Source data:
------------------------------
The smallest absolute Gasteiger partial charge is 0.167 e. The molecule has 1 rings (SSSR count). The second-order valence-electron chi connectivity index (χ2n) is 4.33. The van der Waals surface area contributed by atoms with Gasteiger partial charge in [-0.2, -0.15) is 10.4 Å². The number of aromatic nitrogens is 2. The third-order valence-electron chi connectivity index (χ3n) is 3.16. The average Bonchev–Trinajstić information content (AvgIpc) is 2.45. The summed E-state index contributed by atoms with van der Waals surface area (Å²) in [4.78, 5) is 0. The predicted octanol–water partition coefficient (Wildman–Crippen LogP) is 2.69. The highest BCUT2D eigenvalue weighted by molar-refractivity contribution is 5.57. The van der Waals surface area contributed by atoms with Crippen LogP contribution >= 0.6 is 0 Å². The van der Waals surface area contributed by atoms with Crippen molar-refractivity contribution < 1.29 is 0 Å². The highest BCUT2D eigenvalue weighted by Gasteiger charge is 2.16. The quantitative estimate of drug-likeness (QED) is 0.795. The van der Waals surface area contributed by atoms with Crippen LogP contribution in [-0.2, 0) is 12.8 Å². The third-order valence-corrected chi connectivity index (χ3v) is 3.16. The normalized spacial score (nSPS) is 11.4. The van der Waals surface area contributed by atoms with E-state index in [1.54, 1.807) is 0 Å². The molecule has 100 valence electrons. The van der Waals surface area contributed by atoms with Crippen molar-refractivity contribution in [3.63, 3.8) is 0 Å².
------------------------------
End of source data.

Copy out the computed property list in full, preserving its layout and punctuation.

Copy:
The smallest absolute Gasteiger partial charge is 0.167 e. The molecule has 1 rings (SSSR count). The second-order valence-electron chi connectivity index (χ2n) is 4.33. The van der Waals surface area contributed by atoms with Gasteiger partial charge in [-0.2, -0.15) is 10.4 Å². The number of aromatic nitrogens is 2. The third-order valence-electron chi connectivity index (χ3n) is 3.16. The average Bonchev–Trinajstić information content (AvgIpc) is 2.45. The summed E-state index contributed by atoms with van der Waals surface area (Å²) in [4.78, 5) is 0. The predicted octanol–water partition coefficient (Wildman–Crippen LogP) is 2.69. The highest BCUT2D eigenvalue weighted by molar-refractivity contribution is 5.57. The van der Waals surface area contributed by atoms with Crippen LogP contribution >= 0.6 is 0 Å². The van der Waals surface area contributed by atoms with Crippen molar-refractivity contribution < 1.29 is 0 Å². The highest BCUT2D eigenvalue weighted by Gasteiger charge is 2.16. The quantitative estimate of drug-likeness (QED) is 0.795. The van der Waals surface area contributed by atoms with Crippen LogP contribution in [-0.2, 0) is 12.8 Å². The third-order valence-corrected chi connectivity index (χ3v) is 3.16. The normalized spacial score (nSPS) is 11.4. The van der Waals surface area contributed by atoms with E-state index in [1.54, 1.807) is 0 Å². The molecule has 100 valence electrons. The van der Waals surface area contributed by atoms with Crippen molar-refractivity contribution in [3.63, 3.8) is 0 Å².